tion, he, in a letter to a friend, expressed his disappointment at the absence of an express declaration insuring the freedom of religion (2 Jeff. Works, 355), but was willing to accept it as it was, trusting that the good sense and honest intentions of the people would bring about the necessary alterations. 1 Jeff. Works. 79. Five of the States while adopting the Constitution, proposed amendments. Three New Hampshire, New York and Virginia-included in one form or another a declaration of religious freedom in the changes they desired to have made, as did also North Carolina, where the convention at first declined to ratify the Constitution until the proposed amendments were acted upon. Accordingly, at the first session of the first Congress the amendment now under consideration was proposed with others by Mr. Madison. It met the views of the advocates of religious freedom, and was adopted. Mr. Jefferson afterwards, in reply to an address to him by a committee on the Danbury Baptist Association (8 Id. 113), took occasion to say: 'Believing with you that religion is a matter which lies solely between man and his God; that he owes account to none other for his faith or his his worship; that the legislative powers of the Government reach actions only, and not opinions-I contemplate with sovereign reverence that act of the whole American people which declared that their legislature should make no law respecting an establishment of religion or prohibiting the free exercise thereof, thus building a wall of separation between Church and State. Adhering to this expression of the supreme will of the nation in behalf of the sentiments which tend to restore man to all his natural rights, convinced he has no natural right in opposition to his social duties.' Coming as this does from an acknowledged leader of the advocates of the measure, it may be accepted almost as an authoritative declaration of the scope and effect of the amendment thus secured. Congress was deprived of all Legislative power over mere opinion, but was left free to reach actions which were in violation of social duties or subversive of good order."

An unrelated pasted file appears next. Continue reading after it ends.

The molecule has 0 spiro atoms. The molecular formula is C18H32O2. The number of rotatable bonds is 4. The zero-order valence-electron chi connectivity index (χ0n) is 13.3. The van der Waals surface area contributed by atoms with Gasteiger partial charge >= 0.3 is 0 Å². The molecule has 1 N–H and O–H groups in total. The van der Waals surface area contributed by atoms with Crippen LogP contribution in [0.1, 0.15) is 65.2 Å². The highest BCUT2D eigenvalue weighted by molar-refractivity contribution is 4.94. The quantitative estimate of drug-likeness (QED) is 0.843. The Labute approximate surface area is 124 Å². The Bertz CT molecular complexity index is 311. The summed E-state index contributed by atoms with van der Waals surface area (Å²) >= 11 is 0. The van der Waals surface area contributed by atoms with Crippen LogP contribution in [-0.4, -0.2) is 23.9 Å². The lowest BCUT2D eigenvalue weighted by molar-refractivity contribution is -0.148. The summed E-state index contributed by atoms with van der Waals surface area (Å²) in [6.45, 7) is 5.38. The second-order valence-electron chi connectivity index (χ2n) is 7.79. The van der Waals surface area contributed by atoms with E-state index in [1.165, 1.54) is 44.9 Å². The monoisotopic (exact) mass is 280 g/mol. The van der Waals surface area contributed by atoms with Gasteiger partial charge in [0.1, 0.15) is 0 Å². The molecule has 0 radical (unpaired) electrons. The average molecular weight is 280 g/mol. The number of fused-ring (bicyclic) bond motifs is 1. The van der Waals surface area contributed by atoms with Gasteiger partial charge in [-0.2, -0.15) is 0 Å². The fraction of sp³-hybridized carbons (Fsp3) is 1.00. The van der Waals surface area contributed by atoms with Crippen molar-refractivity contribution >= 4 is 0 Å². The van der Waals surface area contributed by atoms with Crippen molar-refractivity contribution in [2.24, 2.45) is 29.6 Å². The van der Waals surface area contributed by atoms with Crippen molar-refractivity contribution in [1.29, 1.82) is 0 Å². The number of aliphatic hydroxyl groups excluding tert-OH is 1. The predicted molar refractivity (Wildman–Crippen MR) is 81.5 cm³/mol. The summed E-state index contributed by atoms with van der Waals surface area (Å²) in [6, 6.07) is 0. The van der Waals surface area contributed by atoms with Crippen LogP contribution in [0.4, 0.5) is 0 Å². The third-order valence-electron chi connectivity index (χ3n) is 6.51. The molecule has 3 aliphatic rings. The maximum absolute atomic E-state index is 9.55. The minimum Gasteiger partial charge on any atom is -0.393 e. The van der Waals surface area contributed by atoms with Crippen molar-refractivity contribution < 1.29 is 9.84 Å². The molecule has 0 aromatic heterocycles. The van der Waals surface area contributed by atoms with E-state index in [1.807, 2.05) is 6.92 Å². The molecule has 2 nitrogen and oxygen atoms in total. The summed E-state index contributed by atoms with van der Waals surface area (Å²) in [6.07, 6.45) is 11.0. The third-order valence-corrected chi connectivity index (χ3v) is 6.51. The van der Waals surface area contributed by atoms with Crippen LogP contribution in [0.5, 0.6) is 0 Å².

Daniel Webster said in his great speech in the Girard College case: